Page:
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Transfer Printing: Recognising And Resolving Problems

09 December 2016 - For years, the market of digital transfer printing has been growing and this has been partly at the expense of the traditional screen printing transfer. However, this also opens new possibilities and markets. The entry hurdle is low, because with just a small investment in a plotter and heat press you can start your business. The potential problems, however, remain the same, and new functional fabrics are creating new ones. In a multi-part series of articles I would like to help users to recognise potential problems and to develop solutions. Patent remedies are not available for every problem; however by understanding the backgrounds it is possible to deduce recommendations that help working more quickly, more cost-effectively and preventing complaints. In this first part, I want to explain the process of cutting and weeding.

Part 1 – cutting and weeding

You will probably ask yourself what news I have to offer, and basically you are right, normally it causes no problems. However, there are two problems that are well worth considering: on the one hand there are the thick films, such as flock film and on the other hand there are the thin, elastic flex films.

The problem with thick films is that the knife gets trapped within the material and cannot turn or not turn easily. This results in creased corners and makes it difficult or even impossible to cut smaller motifs. The solution for this is a knife with a sharper angle at the tip. These are usually called flock knives. With 500 ?, flock is indeed a quite thick material.

This is certainly a simple solution for resolving the problem with flock. This is also why the name flock knife became established. However, this is not the best solution any longer. And this arises from the actions of Greenpeace. In their campaign against organostannic compounds in ship coatings, Greenpeace discovered that these organostannic compounds are also used as a catalyst in hot-melt films. Since these catalysts are no longer used, the hot-melt films of flock are now less brittle and a bit more elastic. Therefore, the films, which are a kind of swimming on top of the flock fibres, are more difficult to cut with an obtuse-angled blade. It is easy to cut a carrot with a knife with an obtuse angle, but not a ripe tomato!

But do we have to cut through the entire 500 ? of the flock film? Rather not. Only the hot-melt film and the flock adhesive must be cut.

They are insignificantly thicker than a normal flex film. Because of that, the best solution is to adjust the depth of the knife so that only what is really necessary will be cut. This also allows the cutting of flock films with a high flock density, such as VelCut Evo, more easily with a 45 degree standard knife than with a flock knife.

Thin, elastic films

The thinner and more elastic a flex film is, the more comfortable is the decorated garment to wear. However, it is also more difficult to cut the film. The film will tend to escape instead of being cut. Also here, you should use a rather flat knife.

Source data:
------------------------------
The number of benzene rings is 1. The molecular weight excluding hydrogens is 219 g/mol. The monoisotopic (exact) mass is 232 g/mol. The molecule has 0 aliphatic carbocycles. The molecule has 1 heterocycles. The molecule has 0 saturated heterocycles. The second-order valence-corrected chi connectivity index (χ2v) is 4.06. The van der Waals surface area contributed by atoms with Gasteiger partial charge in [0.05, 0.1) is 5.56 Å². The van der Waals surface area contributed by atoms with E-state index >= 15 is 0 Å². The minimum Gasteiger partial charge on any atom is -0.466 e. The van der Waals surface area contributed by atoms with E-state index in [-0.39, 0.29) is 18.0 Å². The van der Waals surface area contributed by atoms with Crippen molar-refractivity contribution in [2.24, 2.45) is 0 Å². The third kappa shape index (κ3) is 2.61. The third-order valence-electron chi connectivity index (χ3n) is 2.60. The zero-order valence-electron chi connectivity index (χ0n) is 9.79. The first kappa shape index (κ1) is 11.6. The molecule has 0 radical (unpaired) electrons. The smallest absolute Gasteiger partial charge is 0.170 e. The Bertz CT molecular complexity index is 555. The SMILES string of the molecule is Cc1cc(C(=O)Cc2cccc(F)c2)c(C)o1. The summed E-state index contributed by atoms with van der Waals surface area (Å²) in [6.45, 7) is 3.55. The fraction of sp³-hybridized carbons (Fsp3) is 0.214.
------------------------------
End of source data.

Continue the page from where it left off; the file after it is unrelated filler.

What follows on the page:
The measurement in degrees is not always clear; for most knives the free angle ? is indicated, but for some knives it is also the cutting angle ?. If the cutting angle ? is specified, then a 60 degree knife is a flat knife.

Depth of the knife

The adjustment of the knife depth is also important for thin and elastic films, such as FlexCut Advance. This is not only for the result but also for the durability of the plotter parts: knife holder and cutting bar.

If the knife stands out more than necessary from the knife holder, then the lever force that impacts on the bearing at the end of the knife is considerably higher. The bearing is worn out more quickly and will exhibit axial play.

Knife holder

When the knife holder has too much axial play, the knife will bend at every change of direction towards the side, instead of turning. This is the cause of typically fine and uncut areas at the corners, which will complicate the process of weeding or make it impossible. With brittle, thick films, this is not so noticeable, especially not when the carrier has a high adhesion. However, with thin and elastic films it is very noticeable. This is not a problem of the film but a problem of the knife holder. Some drops of oil in the bearing can help to reduce the axial play. Sometimes, however, it is necessary to invest in a new knife holder in order to make the weeding simpler and quicker.


A further feature that helps prevent problems during the weeding process is to use the OverCut function of the plotter. If your older plotter does not have this function, an investment in a new plotter may pay for itself quickly. The better the cut, the quicker is the weeding.

Cutting speed

Many users tend to reduce the cutting speed continually lower, when finding out the correct cutting speed. This is certainly the correct approach with thicker and harder materials – craftspeople know: the thicker the board, the lower the sawing speed is. However, with thin and elastic films the contrary is the case. Just as with a ripe tomato, it is easier to cut them with higher speeds.


Also for weeding, there are tricks to work more quickly. These may be self-evident, but for a beginner they can be helpful:
• Set a weeding frame around every text line so you can weed line by line.
• First remove first the inner parts of the letters so parts that may fall down will not stick on the polyester film.
• Weed from left to right; most of the letters are open to this side.


• Set a weeding frame.
• 45 degree knife as standard knife for everything.
• Possibly a 30 degree knife for thin, elastic films.
• Check and adjust knife depth before starting a new print job.
• Pressure as low as possible; as high as is necessary.
• Lubricate knife holder, possibly replace.
• Use OverCut.